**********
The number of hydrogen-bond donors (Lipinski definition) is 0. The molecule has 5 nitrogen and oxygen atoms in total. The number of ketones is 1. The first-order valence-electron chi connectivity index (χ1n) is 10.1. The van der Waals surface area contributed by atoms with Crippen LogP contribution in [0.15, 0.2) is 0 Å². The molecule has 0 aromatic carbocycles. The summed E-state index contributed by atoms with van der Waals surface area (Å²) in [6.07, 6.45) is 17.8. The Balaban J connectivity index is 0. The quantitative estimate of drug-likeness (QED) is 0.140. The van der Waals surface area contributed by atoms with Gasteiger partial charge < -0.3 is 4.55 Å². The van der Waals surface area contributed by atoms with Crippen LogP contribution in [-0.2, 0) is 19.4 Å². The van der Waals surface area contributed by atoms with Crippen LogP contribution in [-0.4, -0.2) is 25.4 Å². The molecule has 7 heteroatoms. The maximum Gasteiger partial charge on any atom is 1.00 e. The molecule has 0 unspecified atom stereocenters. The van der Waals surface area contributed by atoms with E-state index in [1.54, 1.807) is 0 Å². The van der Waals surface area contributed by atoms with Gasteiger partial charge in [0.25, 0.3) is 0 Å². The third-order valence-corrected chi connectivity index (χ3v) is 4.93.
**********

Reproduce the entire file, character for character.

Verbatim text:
The number of hydrogen-bond donors (Lipinski definition) is 0. The molecule has 5 nitrogen and oxygen atoms in total. The number of ketones is 1. The first-order valence-electron chi connectivity index (χ1n) is 10.1. The van der Waals surface area contributed by atoms with Crippen LogP contribution in [0.15, 0.2) is 0 Å². The molecule has 0 aromatic carbocycles. The summed E-state index contributed by atoms with van der Waals surface area (Å²) in [6.07, 6.45) is 17.8. The Balaban J connectivity index is 0. The quantitative estimate of drug-likeness (QED) is 0.140. The van der Waals surface area contributed by atoms with Gasteiger partial charge < -0.3 is 4.55 Å². The van der Waals surface area contributed by atoms with Crippen LogP contribution in [-0.2, 0) is 19.4 Å². The van der Waals surface area contributed by atoms with Crippen LogP contribution in [-0.4, -0.2) is 25.4 Å². The molecule has 7 heteroatoms. The maximum Gasteiger partial charge on any atom is 1.00 e. The molecule has 0 unspecified atom stereocenters. The van der Waals surface area contributed by atoms with E-state index in [1.54, 1.807) is 0 Å². The van der Waals surface area contributed by atoms with Gasteiger partial charge in [0.25, 0.3) is 0 Å². The third-order valence-corrected chi connectivity index (χ3v) is 4.93.